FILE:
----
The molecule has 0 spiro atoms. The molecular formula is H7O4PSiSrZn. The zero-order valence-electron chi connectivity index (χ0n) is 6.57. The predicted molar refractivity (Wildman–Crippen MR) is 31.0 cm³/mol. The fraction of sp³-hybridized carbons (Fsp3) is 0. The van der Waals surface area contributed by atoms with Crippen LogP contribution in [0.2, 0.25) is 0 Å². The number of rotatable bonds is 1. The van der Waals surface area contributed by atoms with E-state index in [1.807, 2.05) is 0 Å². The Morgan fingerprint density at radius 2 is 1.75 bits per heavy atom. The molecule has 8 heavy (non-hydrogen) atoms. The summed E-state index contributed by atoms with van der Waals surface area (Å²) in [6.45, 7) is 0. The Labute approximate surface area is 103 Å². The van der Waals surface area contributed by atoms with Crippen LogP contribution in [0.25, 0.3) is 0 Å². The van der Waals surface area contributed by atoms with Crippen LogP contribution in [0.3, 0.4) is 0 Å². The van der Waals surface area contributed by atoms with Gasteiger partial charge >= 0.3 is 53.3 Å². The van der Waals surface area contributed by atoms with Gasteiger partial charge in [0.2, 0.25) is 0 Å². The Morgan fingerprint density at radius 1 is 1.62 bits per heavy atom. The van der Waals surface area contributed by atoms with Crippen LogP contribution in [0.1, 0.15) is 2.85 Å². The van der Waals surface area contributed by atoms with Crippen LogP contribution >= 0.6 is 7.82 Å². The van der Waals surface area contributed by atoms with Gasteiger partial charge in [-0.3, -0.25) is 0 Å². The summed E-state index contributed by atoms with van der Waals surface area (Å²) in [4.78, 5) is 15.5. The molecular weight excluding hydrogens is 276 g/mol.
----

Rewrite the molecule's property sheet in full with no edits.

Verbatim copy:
The molecule has 0 spiro atoms. The molecular formula is H7O4PSiSrZn. The zero-order valence-electron chi connectivity index (χ0n) is 6.57. The predicted molar refractivity (Wildman–Crippen MR) is 31.0 cm³/mol. The fraction of sp³-hybridized carbons (Fsp3) is 0. The van der Waals surface area contributed by atoms with Crippen LogP contribution in [0.2, 0.25) is 0 Å². The number of rotatable bonds is 1. The van der Waals surface area contributed by atoms with E-state index in [1.807, 2.05) is 0 Å². The Morgan fingerprint density at radius 2 is 1.75 bits per heavy atom. The molecule has 8 heavy (non-hydrogen) atoms. The summed E-state index contributed by atoms with van der Waals surface area (Å²) in [6.45, 7) is 0. The Labute approximate surface area is 103 Å². The van der Waals surface area contributed by atoms with Crippen LogP contribution in [0.25, 0.3) is 0 Å². The van der Waals surface area contributed by atoms with Crippen LogP contribution in [0.3, 0.4) is 0 Å². The van der Waals surface area contributed by atoms with Gasteiger partial charge >= 0.3 is 53.3 Å². The van der Waals surface area contributed by atoms with Gasteiger partial charge in [0.2, 0.25) is 0 Å². The Morgan fingerprint density at radius 1 is 1.62 bits per heavy atom. The van der Waals surface area contributed by atoms with Crippen LogP contribution in [0.1, 0.15) is 2.85 Å². The van der Waals surface area contributed by atoms with Crippen LogP contribution >= 0.6 is 7.82 Å². The van der Waals surface area contributed by atoms with Gasteiger partial charge in [-0.3, -0.25) is 0 Å². The summed E-state index contributed by atoms with van der Waals surface area (Å²) in [4.78, 5) is 15.5. The molecular weight excluding hydrogens is 276 g/mol.